There's a migration tool to move all your Firefox settings, bookmarks, add-ons etc to the Pale Moon browser (see Pale Moon review and tips). This post is on how to sort out one problem you may get with the too.
Before you start
- It may be best to set up everything clean, from scratch, in Pale Moon - download your fave extensions, tweak their settings as you like them, etc. This would avoid carrying over any possible problems with corrupt or odd settings etc from Firefox. It's more time-consuming to do, but I think it's well worth it (as do others), and this is what I did personally.
- If you have multiple Firefox profiles, the tool only moves the default profile - if you don't know what multiple profiles are, you're probably not using them! (I only have multiple profiles myself because problems with previous Firefox profiles caused me to create new ones and I haven't deleted the old profiles yet just in case).
Using the migration tool
If you've opened Pale Moon at least once before trying the migration tool, you should do this first before launching the tool (you'll see why later):
- Go to your existing Pale Moon profile folder (how to find your Pale Moon profile)
- Make a note of the full name of the profile folder, eg 12a34b78.username. Better still, copy/paste the name somewhere.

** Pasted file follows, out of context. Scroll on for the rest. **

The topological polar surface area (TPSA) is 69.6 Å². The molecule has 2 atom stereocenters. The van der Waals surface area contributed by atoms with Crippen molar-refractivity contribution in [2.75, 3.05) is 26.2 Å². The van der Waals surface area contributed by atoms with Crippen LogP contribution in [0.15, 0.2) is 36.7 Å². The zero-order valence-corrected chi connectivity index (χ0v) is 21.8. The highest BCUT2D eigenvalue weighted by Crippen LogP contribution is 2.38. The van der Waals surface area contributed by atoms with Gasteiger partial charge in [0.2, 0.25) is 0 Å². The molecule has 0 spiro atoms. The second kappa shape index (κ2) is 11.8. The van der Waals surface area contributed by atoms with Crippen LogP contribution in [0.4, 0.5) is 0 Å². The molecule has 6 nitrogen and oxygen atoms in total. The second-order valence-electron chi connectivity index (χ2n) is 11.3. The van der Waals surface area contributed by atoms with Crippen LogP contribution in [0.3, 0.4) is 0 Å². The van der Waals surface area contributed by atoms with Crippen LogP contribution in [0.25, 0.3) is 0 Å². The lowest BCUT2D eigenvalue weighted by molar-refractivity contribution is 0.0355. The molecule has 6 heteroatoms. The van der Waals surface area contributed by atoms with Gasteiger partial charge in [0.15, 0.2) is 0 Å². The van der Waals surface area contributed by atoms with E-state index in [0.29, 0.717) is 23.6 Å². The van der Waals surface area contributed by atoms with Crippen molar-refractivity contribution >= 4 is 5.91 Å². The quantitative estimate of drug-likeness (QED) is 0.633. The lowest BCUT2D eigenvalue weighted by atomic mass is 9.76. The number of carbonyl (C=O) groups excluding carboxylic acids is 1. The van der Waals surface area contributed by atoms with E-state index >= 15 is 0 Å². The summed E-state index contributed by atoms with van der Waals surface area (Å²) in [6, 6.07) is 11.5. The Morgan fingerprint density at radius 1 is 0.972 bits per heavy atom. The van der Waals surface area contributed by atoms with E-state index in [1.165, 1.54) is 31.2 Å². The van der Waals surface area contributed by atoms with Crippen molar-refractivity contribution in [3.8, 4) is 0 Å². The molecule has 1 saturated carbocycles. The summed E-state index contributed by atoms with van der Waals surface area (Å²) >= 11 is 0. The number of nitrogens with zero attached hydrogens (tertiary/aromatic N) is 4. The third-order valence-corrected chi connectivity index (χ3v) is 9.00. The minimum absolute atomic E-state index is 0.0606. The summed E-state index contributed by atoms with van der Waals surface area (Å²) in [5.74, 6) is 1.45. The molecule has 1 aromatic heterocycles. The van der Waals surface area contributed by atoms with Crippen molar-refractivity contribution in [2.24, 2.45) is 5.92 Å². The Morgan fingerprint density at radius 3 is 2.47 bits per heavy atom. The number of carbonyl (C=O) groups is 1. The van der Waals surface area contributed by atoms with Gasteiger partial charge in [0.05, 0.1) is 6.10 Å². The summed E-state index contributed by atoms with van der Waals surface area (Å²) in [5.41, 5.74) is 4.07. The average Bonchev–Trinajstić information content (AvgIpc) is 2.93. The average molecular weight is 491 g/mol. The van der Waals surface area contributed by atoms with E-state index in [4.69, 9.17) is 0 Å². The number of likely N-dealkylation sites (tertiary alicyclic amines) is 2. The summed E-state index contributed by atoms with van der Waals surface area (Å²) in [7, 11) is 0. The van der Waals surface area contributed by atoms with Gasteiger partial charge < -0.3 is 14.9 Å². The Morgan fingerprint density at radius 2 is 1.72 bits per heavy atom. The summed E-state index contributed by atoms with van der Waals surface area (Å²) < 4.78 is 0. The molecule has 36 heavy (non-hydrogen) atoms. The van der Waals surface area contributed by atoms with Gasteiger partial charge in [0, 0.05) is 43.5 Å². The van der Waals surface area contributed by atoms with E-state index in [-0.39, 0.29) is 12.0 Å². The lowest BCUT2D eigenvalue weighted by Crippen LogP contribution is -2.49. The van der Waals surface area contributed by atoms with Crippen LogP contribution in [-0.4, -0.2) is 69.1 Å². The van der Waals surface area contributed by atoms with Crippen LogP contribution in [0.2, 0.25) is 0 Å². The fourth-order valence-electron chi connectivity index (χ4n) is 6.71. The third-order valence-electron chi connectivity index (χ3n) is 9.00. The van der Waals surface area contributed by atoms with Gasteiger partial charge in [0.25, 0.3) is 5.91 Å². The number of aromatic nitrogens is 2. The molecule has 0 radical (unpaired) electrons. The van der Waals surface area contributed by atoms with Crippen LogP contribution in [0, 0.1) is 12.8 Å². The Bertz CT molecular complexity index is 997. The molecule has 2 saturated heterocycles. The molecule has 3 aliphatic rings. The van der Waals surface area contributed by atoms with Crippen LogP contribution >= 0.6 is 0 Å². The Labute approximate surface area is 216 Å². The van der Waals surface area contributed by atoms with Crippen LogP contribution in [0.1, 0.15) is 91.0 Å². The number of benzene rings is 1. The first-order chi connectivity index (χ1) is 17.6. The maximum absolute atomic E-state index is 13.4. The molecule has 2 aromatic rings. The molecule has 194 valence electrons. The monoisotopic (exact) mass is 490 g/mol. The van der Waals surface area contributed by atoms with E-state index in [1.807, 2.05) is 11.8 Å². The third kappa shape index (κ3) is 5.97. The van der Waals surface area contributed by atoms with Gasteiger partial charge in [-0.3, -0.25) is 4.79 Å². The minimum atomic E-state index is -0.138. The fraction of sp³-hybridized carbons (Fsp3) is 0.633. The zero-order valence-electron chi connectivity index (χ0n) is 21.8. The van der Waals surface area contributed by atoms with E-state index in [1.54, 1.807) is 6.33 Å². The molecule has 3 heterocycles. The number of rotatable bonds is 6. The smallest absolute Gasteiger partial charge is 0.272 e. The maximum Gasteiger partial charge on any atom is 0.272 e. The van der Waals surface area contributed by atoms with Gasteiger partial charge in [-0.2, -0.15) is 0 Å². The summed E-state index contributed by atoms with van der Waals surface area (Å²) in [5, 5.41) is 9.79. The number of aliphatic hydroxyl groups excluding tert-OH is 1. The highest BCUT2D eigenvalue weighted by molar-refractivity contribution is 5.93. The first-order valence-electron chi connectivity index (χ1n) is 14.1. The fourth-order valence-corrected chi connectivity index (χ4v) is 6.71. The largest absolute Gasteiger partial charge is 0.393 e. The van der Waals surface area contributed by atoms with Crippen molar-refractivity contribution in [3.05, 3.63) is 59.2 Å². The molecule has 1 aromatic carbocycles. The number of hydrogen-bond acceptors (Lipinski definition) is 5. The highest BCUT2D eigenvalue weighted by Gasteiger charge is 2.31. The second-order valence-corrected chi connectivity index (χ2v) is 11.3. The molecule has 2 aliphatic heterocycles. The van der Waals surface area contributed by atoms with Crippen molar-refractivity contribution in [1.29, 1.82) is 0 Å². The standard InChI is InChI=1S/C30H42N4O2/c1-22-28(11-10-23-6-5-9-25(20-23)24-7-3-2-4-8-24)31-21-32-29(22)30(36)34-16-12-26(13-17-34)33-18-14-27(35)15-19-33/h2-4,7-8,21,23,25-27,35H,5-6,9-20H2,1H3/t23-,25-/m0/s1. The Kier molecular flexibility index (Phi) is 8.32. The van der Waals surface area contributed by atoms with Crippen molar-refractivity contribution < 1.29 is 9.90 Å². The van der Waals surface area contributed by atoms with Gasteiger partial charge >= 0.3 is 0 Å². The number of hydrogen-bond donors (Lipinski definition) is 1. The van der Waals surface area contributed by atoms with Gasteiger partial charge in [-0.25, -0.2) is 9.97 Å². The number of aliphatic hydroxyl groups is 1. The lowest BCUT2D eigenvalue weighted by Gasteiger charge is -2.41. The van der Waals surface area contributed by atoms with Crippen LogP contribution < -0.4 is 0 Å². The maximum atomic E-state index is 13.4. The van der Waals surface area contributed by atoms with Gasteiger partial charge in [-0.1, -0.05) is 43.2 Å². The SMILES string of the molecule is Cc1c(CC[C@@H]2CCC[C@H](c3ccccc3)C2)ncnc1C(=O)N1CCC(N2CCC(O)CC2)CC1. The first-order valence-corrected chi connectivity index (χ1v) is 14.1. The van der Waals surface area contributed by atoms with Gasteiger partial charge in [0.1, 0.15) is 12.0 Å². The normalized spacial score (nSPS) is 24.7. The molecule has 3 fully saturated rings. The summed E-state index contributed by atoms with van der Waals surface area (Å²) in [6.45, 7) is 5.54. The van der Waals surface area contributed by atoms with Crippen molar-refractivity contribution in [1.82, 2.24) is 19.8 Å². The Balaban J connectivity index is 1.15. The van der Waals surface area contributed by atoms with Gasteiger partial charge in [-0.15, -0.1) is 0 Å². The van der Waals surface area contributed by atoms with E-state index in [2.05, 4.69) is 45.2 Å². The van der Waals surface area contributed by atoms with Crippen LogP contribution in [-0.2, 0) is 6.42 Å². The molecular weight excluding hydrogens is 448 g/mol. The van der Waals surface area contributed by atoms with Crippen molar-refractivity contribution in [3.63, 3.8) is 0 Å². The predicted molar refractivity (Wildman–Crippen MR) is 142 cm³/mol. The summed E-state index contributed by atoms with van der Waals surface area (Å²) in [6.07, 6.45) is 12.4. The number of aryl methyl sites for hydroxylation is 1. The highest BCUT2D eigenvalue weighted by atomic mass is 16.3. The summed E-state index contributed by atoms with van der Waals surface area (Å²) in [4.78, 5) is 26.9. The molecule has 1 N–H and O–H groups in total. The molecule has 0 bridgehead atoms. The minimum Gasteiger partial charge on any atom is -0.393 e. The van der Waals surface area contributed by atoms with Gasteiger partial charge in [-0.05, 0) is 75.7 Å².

Make sure you close both Firefox and Pale Moon before running the tool, and say Yes to overwrite the current minimal profile data, if you're trying this tool this right after installation.
How to fix the Pale Moon migration problem - possible solution
This suggestion seemed to involve a lot of steps so I tried something else, and it worked! Below is solution I came up with (which hopefully will help some people, but if it doesn't you could try the more drastic one - at your own risk!).
If you've had problems with the migration tool, where it looks like no settings have transferred over from Firefox (see next section):
- Make sure you've closed Pale Moon and it's not running.
- Go to your Pale Moon profiles folder (here's how).
- If you see not one, but two, sub-folders inside the profiles folder (each named with a mix of characters and numbers), you're in luck!
- One of those profile folders will be the same as the original profile folder whose name you noted in the previous section (before you ran the migration tool). The other profile folder will be completely new.
- Note down the full filename of the new profile folder (you'd have noted the name of the other profile folder earlier, but if not, note it now, so that you know which name is for the original folder and which is for the new one).
- Now, rename the original profile folder - anything different, eg old.blah.
- Next, rename the new profile folder so that its name is exactly the same as that of the original folder (whose name you noted at the start before you ran the migration tool).
- (If you've already run the migration tool without noting down the name of the original profile folder, don't despair - look at the modified dates of the two folders. The older one is likely to be the original folder. Also, look inside the profile folder, at the "extension" sub-folder. The profile folder that contains your Firefox extensions, that you tried to migrate over, will be the new profile folder.)